Honolulu -- They are determined to maintain the dignity, the solemnity of the event. To inadvertently use the word "celebration" when referring to the 50th anniversary commemoration of the Japanese attack on Pearl Harbor is to invite rebuke.
Round-number birthdays and anniversaries often receive special notice. Few will be as widely or as somberly observed as the 50th anniversary of Dec. 7, 1941, that "day which will live in infamy," in the grim words of President Franklin D. Roosevelt. During the first week of December, President Bush, thousands of survivors of the attack and many relatives of those who died that day will attend a series of ceremonies centered around the Arizona Memorial at Pearl Harbor.
The simple memorial spans the sunken battleship Arizona, where 1,102 men remain entombed. It is a profoundly moving place.
And during that special week in December, you can be there, too. The general public is invited to most of the events, but before we proceed any further, an important piece of advice: If you are interested in attending, carry this newspaper over to the telephone and call an airline or a travel agent. Airline seats already are scarce. Hotel rooms are going quickly. Rates for both are on the rise.
The interest in this commemoration is simply phenomenal. Organizers knew they would have to deal with crowds, and worse, a media herd. But they never anticipated the magnitude of emotion that accompanies many of the inquiries.
"It's hard to articulate the level of interest," said James Harpster, coordinator of anniversary activities for the National Park Service, which oversees the Arizona Memorial. "We've had people pouring out their hearts, remembering those days."
The memorial is the most visible, but by no means the only, point of interest still visible on the island of Oahu 50 years after a shocking event that catapulted America into a world war and transformed the nation.
This year, during that first week in December and particularly between Dec. 4 and Dec. 7, all of these historic sites again will be in the spotlight. Newspapers and magazines plan special coverage. Networks already compete for vantage points and satellite linkups.
The park service is only one of many government agencies and private groups planning events for that week in Oahu. Observances will be conducted at several other military bases, although most of those will be only for personnel who served there or survivors of people who died there.
In addition, the Pearl Harbor Survivors Association expects 5,000 of its 13,000 members and many of their relatives to attend a Dec. 7 sunrise ceremony at the National Memorial Cemetery of the Pacific, which overlooks Honolulu and Pearl Harbor.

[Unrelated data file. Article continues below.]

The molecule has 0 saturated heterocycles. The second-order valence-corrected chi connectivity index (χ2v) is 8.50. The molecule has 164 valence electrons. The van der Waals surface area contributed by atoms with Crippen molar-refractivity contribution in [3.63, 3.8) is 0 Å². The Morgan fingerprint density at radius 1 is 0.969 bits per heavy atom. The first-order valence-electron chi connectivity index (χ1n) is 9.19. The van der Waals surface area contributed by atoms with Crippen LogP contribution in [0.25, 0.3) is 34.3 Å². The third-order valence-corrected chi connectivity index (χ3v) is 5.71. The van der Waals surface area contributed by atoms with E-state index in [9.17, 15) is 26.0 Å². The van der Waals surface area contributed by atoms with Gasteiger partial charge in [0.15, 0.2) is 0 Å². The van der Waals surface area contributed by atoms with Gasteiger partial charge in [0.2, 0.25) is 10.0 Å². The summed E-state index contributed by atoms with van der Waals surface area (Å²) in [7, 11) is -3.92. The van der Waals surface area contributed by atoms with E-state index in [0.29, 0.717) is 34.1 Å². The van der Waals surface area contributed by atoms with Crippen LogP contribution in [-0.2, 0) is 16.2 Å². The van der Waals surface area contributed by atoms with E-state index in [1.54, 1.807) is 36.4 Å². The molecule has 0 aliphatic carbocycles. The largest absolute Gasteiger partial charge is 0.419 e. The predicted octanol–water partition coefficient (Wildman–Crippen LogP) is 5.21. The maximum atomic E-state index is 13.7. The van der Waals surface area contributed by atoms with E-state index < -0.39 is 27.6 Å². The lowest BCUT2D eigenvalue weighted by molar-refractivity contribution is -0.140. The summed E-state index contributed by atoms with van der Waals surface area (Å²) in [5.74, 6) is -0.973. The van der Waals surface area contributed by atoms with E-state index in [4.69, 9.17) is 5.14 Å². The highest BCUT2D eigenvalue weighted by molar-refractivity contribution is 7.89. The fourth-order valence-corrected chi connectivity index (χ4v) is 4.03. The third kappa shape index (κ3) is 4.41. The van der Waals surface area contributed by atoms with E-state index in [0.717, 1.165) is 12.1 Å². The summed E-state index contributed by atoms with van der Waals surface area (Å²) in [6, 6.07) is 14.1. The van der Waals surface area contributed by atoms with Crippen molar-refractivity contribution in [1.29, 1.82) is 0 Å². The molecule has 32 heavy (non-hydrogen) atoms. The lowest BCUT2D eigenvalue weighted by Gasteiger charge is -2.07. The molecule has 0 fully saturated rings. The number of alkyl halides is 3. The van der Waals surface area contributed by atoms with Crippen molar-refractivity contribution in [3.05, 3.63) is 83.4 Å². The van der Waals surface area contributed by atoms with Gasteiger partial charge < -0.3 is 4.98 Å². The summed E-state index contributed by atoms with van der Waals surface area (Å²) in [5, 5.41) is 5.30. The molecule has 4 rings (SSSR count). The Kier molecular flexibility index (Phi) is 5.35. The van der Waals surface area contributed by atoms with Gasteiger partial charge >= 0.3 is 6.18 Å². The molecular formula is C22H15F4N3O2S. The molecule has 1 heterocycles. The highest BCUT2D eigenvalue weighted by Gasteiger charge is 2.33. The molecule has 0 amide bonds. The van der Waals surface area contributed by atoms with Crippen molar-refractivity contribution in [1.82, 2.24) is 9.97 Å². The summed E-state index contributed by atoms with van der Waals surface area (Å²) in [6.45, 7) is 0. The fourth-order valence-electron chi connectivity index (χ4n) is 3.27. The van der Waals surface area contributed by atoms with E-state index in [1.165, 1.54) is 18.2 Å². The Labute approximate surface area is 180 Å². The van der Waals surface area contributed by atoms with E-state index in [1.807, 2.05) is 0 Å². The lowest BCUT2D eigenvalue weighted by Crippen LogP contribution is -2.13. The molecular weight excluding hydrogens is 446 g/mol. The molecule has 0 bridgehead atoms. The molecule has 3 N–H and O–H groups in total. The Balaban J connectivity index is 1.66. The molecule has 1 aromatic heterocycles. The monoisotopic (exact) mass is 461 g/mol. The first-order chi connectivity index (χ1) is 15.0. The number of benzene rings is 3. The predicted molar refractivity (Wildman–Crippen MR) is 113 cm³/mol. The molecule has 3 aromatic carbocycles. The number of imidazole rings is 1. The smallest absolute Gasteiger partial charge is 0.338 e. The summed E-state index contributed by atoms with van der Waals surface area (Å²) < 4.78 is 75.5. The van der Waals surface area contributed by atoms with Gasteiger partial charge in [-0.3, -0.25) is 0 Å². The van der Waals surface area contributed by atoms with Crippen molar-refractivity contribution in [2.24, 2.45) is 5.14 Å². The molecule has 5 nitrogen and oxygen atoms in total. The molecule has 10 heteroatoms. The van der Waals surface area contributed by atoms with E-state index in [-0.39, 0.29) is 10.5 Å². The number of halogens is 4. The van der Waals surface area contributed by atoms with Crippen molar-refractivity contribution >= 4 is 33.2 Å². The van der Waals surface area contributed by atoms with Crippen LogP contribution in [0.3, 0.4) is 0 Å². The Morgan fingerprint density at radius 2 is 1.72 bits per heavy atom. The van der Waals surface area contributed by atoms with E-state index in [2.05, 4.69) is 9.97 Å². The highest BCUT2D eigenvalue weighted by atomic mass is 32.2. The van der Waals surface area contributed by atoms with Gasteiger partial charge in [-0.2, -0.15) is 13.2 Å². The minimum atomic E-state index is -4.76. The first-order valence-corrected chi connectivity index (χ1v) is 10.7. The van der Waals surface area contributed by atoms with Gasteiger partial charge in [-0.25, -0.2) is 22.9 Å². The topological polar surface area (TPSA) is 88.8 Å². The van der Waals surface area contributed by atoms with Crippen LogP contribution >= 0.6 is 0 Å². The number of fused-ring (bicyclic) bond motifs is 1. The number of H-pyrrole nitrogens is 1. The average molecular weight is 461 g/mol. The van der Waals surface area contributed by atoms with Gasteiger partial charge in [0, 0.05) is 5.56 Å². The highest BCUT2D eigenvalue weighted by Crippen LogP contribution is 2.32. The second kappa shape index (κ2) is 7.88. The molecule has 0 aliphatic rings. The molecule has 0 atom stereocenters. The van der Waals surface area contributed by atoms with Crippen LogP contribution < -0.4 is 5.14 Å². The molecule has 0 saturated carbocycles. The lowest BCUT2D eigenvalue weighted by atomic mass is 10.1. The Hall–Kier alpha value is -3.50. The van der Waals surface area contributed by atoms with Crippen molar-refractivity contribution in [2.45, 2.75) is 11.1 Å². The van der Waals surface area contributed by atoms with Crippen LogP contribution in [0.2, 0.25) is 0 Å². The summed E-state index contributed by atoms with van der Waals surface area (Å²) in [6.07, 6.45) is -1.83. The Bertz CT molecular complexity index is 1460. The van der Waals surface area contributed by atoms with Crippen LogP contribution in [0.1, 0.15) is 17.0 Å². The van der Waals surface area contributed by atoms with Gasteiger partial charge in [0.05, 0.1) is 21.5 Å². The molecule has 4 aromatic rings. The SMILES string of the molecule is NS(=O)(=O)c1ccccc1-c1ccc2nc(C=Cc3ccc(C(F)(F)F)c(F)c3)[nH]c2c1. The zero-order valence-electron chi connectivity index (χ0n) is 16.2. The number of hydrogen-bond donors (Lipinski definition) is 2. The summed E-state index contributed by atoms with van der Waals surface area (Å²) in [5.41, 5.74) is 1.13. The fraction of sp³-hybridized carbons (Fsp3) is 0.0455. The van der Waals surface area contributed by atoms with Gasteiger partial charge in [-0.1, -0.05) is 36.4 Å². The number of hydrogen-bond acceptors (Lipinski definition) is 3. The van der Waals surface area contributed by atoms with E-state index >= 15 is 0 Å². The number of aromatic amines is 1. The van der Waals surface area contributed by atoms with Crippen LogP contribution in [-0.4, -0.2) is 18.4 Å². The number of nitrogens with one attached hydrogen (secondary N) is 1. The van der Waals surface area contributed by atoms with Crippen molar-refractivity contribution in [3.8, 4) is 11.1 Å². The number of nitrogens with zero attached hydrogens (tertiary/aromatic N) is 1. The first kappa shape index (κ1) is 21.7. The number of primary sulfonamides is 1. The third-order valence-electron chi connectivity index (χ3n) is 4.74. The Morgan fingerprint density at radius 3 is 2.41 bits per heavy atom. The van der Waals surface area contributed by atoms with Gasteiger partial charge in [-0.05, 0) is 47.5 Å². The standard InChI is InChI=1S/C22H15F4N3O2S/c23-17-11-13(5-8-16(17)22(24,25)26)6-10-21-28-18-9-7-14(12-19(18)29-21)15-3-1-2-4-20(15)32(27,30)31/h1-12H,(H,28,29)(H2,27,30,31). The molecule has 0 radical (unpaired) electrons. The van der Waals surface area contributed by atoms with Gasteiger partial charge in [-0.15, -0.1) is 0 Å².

Commonly called Punchbowl, it is the serene resting place of thousands of soldiers and their families.
It also is Hawaii's most popular tourist destination, certainly a strange distinction for a cemetery. Six million people visit it every year.
On Dec. 7, it will belong mostly, but not exclusively, to the veterans of Pearl Harbor. They are quite old now. For some, this will be the last big anniversary.
"This is a day when we want to sit there and thank God that alive," said Gerald Glaubitz, national president of the survivors' association. "But we also want to thank the people who gave their lives so this country would remain free.
"For many of my people, this will be the last time they make it back here. I get goose bumps when I think of all the things that are going to happen that week in Hawaii."
Mr. Harpster, event coordinator at the Arizona Memorial, hears things like that every day.
"I think part of the response has to be something that we share in common among what I call 'the Pearl Harbor generation.' Pearl Harbor was and remains a touchstone for people my age."
Mr. Harpster is 64, and he is quite right. Just as people of the following generation remember precisely where they were and what they were doing when they learned of the assassination of President John F. Kennedy, people of Mr. Harpster's generation remember all too well the moment they heard of the attack on Pearl Harbor.
Here is a brief review of what happened on that Sunday morning 50 years ago:
At 7:55 a.m., before any declaration of war was presented and without warning, waves of Japanese aircraft attacked the U.S. fleet at Pearl Harbor.
The fighters and bombers also assaulted airplanes, barracks and anything else they could hit at other military facilities throughout the island.
Caught by surprise, American defenders managed to respond with some antiaircraft fire and a few aircraft sorties, but the defense was largely ineffective.
When it ended, about two hours later, the toll was fearsome: 2,403 Americans dead, 1,178 wounded.
Eighteen ships were sunk or seriously damaged; hundreds of planes were destroyed or rendered inoperative.